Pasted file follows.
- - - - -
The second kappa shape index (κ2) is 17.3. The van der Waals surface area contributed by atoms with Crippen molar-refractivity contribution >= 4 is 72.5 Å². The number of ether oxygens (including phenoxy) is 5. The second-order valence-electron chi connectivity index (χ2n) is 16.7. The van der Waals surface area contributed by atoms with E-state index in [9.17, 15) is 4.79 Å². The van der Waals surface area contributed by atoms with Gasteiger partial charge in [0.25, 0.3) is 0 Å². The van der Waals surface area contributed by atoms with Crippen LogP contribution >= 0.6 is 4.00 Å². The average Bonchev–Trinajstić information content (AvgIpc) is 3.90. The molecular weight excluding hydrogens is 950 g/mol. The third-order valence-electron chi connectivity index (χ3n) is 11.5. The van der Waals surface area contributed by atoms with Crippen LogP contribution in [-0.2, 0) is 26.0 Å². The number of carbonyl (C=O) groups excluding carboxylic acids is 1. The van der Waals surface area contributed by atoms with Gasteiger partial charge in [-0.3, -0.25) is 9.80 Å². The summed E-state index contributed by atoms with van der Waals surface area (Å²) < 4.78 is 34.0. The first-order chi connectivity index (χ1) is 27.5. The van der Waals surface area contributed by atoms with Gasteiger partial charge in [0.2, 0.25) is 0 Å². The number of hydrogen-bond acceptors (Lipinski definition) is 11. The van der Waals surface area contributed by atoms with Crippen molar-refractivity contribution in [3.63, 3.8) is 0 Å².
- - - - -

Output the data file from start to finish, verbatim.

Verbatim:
The second kappa shape index (κ2) is 17.3. The van der Waals surface area contributed by atoms with Crippen molar-refractivity contribution >= 4 is 72.5 Å². The number of ether oxygens (including phenoxy) is 5. The second-order valence-electron chi connectivity index (χ2n) is 16.7. The van der Waals surface area contributed by atoms with E-state index in [9.17, 15) is 4.79 Å². The van der Waals surface area contributed by atoms with Gasteiger partial charge in [0.25, 0.3) is 0 Å². The van der Waals surface area contributed by atoms with Crippen LogP contribution >= 0.6 is 4.00 Å². The average Bonchev–Trinajstić information content (AvgIpc) is 3.90. The molecular weight excluding hydrogens is 950 g/mol. The third-order valence-electron chi connectivity index (χ3n) is 11.5. The van der Waals surface area contributed by atoms with Crippen LogP contribution in [-0.2, 0) is 26.0 Å². The number of carbonyl (C=O) groups excluding carboxylic acids is 1. The van der Waals surface area contributed by atoms with Gasteiger partial charge in [-0.3, -0.25) is 9.80 Å². The summed E-state index contributed by atoms with van der Waals surface area (Å²) < 4.78 is 34.0. The first-order chi connectivity index (χ1) is 27.5. The van der Waals surface area contributed by atoms with Gasteiger partial charge in [0.2, 0.25) is 0 Å². The number of hydrogen-bond acceptors (Lipinski definition) is 11. The van der Waals surface area contributed by atoms with Crippen molar-refractivity contribution in [3.63, 3.8) is 0 Å².